The trees along Ohio’s Lake Erie shoreline were transformed into a monarch butterfly tapestry from September 8th through the morning of the 12th. Ottawa National Wildlife Refuge lived up to its name as an anchor point to host the monarchs. They were driven across the lake by a strong northeastern wind then trapped by a rainstorm from the south, some of which was the remnants of hurricane Gordon. Monarchs make an annual fall migration from northern America to Mexico where they winter. They follow migration tracts to the north again in the spring. Circumstances marooned the southbound monarch masses along the northwestern edge of the Crane Creek Estuary on the refuge.
On Saturday people driving the weekend wildlife drive (in the rain) reported seeing the gathering of the monarchs. By Sunday social media had blown up with the reports. The result was a stream of onlookers driving in line from sunrise to sunset as people vied to witness the phenomenon. I was working the front desk of the refuge visitors center. The majority of the phone calls and the visitors questions were, “Are the monarchs still there?”, and “Where can I see the monarchs?” The rains continued Sunday through Monday but visitors were not deterred. Everyone wanted to see the monarchs. It became known as a once in a lifetime event. Monarch specialists made the trip just to witness the rare occurrence.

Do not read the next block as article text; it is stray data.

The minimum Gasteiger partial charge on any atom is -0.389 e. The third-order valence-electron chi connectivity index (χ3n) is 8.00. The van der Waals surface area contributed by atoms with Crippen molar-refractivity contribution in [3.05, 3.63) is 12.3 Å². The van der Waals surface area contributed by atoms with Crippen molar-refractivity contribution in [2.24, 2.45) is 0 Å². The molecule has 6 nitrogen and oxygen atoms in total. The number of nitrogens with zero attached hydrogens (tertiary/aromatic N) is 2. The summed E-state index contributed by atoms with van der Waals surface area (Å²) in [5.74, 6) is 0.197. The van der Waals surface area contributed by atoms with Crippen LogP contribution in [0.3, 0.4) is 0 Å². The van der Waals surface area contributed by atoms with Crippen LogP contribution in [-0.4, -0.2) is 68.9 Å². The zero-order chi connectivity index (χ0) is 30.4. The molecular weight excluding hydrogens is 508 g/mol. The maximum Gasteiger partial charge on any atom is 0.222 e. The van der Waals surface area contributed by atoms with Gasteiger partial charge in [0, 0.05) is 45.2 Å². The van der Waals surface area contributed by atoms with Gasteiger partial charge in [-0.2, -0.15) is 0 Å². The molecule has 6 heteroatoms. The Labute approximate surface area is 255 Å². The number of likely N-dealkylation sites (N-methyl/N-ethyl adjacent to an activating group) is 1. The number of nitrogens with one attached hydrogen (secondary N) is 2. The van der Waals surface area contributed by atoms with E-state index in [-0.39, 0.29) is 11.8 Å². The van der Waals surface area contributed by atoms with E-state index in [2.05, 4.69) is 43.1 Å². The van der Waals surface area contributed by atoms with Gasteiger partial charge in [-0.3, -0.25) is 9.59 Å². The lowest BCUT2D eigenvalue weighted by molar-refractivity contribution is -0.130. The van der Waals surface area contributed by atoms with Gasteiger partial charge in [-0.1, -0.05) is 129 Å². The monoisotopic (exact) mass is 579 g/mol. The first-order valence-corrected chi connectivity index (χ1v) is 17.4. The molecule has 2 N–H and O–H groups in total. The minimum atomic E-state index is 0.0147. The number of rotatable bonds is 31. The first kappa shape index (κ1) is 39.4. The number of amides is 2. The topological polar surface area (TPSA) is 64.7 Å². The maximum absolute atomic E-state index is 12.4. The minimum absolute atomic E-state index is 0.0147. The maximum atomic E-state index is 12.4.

On Monday morning I closed the wildlife drive before sunrise allowing me to view the monarchs as the sun rose under heavy overcast skies and a constant drizzle. The Monarchs were still pinned down. We continued to field calls from people who wanted to see the butterflies. Management made a decision to conduct bus tours throughout the day to allow people to see them. I was privileged to witness the clustering and conduct tours. The monarchs stayed around until the weather broke on Tuesday. They were there early on Tuesday but by the second tour at 11:00AM the sun had warmed them up and the numbers had greatly dwindled from gatherings by the tens of thousands to those of a few dozen.
Documenting the event in photos cannot equal a live witnessing of the butterflies but, I hope you enjoy these images.